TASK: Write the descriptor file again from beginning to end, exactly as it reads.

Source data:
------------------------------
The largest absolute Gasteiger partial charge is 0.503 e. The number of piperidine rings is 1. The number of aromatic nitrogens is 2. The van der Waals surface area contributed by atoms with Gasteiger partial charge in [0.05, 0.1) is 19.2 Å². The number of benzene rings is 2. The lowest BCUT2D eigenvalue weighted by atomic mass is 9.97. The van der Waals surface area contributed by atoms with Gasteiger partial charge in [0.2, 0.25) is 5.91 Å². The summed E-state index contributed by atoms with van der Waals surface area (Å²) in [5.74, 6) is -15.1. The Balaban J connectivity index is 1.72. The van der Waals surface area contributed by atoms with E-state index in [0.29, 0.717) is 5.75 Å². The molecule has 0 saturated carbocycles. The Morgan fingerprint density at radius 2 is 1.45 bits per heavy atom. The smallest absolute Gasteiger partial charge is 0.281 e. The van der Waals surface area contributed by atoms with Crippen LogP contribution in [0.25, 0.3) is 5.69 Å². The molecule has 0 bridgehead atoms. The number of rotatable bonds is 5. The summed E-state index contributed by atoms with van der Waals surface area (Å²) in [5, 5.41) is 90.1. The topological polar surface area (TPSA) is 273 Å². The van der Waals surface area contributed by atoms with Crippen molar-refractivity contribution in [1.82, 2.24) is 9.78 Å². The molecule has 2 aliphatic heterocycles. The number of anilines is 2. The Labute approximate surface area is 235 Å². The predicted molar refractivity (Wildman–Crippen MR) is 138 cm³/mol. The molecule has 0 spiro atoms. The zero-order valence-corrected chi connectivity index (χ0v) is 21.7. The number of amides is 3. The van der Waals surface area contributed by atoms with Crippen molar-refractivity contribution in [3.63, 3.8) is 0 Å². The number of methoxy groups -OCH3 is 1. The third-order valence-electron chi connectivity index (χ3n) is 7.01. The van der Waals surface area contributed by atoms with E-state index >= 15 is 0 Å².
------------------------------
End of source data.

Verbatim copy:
The largest absolute Gasteiger partial charge is 0.503 e. The number of piperidine rings is 1. The number of aromatic nitrogens is 2. The van der Waals surface area contributed by atoms with Gasteiger partial charge in [0.05, 0.1) is 19.2 Å². The number of benzene rings is 2. The lowest BCUT2D eigenvalue weighted by atomic mass is 9.97. The van der Waals surface area contributed by atoms with Gasteiger partial charge in [0.2, 0.25) is 5.91 Å². The summed E-state index contributed by atoms with van der Waals surface area (Å²) in [5.74, 6) is -15.1. The Balaban J connectivity index is 1.72. The van der Waals surface area contributed by atoms with E-state index in [0.29, 0.717) is 5.75 Å². The molecule has 0 saturated carbocycles. The Morgan fingerprint density at radius 2 is 1.45 bits per heavy atom. The smallest absolute Gasteiger partial charge is 0.281 e. The van der Waals surface area contributed by atoms with Crippen LogP contribution in [0.25, 0.3) is 5.69 Å². The molecule has 0 bridgehead atoms. The number of rotatable bonds is 5. The summed E-state index contributed by atoms with van der Waals surface area (Å²) in [5, 5.41) is 90.1. The topological polar surface area (TPSA) is 273 Å². The van der Waals surface area contributed by atoms with Crippen molar-refractivity contribution in [1.82, 2.24) is 9.78 Å². The molecule has 2 aliphatic heterocycles. The number of anilines is 2. The Labute approximate surface area is 235 Å². The predicted molar refractivity (Wildman–Crippen MR) is 138 cm³/mol. The molecule has 0 spiro atoms. The zero-order valence-corrected chi connectivity index (χ0v) is 21.7. The number of amides is 3. The van der Waals surface area contributed by atoms with Crippen molar-refractivity contribution in [3.63, 3.8) is 0 Å². The number of methoxy groups -OCH3 is 1. The third-order valence-electron chi connectivity index (χ3n) is 7.01. The van der Waals surface area contributed by atoms with E-state index >= 15 is 0 Å².